2 Church Cottage. (20)

Staying close by we could not miss a visit to Hardy’s Cottage Plants Nursery in the village of Freefolk, Hampshire. My husband was absolutely right in thinking that although the entrance might be free, the exit may prove to be expensive. He was absolutely right! Rows and rows of healthy and many unusual plants, Rachel was enthusiastic, knowledgeable and helpful, and it was worth every penny.

With the car full we made our way through Whitchurch to the small village of Tufton. Here the gate of a small cottage garden and nursery was open. Great to find a garden open on a Thursday.

What better way to display the disabled parking sign positioned up against the fence close to the entrance.


It was a glorious sunny day and the garden owner sat under an aged apple tree. We were amongst several visitors walking up the path taking us behind the cottage. Around the other side pots of cheerful tulips greeted us.


The small garden was neatly arranged, slightly raised with the central feature of a large terracotta pot of tulips. Paved paths lead you either side.


There are splashes of colour and plenty of features and plants.


A wonderful tank for fish and water lilies is placed at a jaunty angle.


the flowing water coming through the old hand pump in the corner.


A stone fish seemed happy to be out of the tank.


Tulips of all colours grow in a variety of pots.


A large trellis divides the garden and just beyond the opening in the thick hedge we are beckoned through to  the nursery area.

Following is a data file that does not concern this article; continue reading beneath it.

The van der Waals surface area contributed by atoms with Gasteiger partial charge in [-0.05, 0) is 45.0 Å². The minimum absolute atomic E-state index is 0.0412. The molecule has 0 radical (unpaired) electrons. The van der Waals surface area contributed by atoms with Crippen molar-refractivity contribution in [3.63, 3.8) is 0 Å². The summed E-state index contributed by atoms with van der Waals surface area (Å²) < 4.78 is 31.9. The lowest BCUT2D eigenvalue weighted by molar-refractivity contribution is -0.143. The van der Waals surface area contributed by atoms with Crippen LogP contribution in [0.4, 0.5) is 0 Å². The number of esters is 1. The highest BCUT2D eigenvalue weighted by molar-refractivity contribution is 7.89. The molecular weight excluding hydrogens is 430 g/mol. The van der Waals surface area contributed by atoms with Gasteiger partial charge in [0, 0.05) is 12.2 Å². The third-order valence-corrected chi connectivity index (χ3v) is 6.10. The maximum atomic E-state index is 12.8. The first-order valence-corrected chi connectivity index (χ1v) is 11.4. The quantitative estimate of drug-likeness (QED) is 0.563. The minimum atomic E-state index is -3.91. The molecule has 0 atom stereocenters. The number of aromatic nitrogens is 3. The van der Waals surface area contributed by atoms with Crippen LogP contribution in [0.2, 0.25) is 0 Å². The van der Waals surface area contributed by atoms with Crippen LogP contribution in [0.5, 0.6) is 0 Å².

The blossom from the orchard behind lifts ones eyes from the raised stands, rows of pots and general workings of a small commercial nursery.


We pass through beds and it comes as a surprise to find a large open field; a small holding with sheep and hens.

Much work is in progress;  a pond recently dug and a group of betula jacquemontii newly planted in the grass.


The owner is sad he has not sold last season’s hay stacked up high in the barn. By the look of the verdant meadow it could be another good hay crop this year. Up in the mature deciduous tree sits an owl nesting box undisturbed by the busy road in the far distance.


Tea is served in the room at the end of the wooden hay store. Appropriately we take our delicious apple cake into the orchard.  We appear not to be alone.


Sitting on the bench and enjoying the sunshine, we decline having our photograph taken but are grateful to have been asked so politely by the photographer. He, we discover is part of the Hampshire NGS team, and will be opening his wildlife friendly garden and small holding in June.

Retracing our steps we walk back into the cottage garden and find more pots of tulips.


In the shady walk alongside the cottage, the scent of skimmia is overwhelming,


and a gnarled branch gives added interest.


The owner tells us she has opened for the NGS for three years now.  She recognises the proactive approach of their advertising and signage. A selection of plants are for sale with 10% being donated to the charity.

As we are leaving we notice on the fence outside a charming pink alpina clematis growing through the stems of a rose.



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